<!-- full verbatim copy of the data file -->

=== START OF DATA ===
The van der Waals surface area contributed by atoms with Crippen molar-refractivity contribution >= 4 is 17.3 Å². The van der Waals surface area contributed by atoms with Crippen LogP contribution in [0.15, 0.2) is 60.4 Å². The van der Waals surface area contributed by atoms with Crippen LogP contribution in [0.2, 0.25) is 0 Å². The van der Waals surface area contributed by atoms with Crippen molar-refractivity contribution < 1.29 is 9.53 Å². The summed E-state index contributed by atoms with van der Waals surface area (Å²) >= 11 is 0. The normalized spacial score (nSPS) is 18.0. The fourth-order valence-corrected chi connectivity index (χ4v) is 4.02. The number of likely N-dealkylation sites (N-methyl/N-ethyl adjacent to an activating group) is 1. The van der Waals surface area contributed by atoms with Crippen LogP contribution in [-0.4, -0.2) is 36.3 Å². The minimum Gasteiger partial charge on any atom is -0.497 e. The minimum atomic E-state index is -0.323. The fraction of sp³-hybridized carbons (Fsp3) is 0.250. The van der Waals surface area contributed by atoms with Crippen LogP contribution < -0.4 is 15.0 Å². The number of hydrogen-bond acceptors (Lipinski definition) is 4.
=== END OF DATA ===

The van der Waals surface area contributed by atoms with Crippen molar-refractivity contribution >= 4 is 17.3 Å². The van der Waals surface area contributed by atoms with Crippen LogP contribution in [0.15, 0.2) is 60.4 Å². The van der Waals surface area contributed by atoms with Crippen LogP contribution in [0.2, 0.25) is 0 Å². The van der Waals surface area contributed by atoms with Crippen molar-refractivity contribution < 1.29 is 9.53 Å². The summed E-state index contributed by atoms with van der Waals surface area (Å²) >= 11 is 0. The normalized spacial score (nSPS) is 18.0. The fourth-order valence-corrected chi connectivity index (χ4v) is 4.02. The number of likely N-dealkylation sites (N-methyl/N-ethyl adjacent to an activating group) is 1. The van der Waals surface area contributed by atoms with Crippen LogP contribution in [-0.4, -0.2) is 36.3 Å². The minimum Gasteiger partial charge on any atom is -0.497 e. The minimum atomic E-state index is -0.323. The fraction of sp³-hybridized carbons (Fsp3) is 0.250. The van der Waals surface area contributed by atoms with Crippen LogP contribution < -0.4 is 15.0 Å². The number of hydrogen-bond acceptors (Lipinski definition) is 4.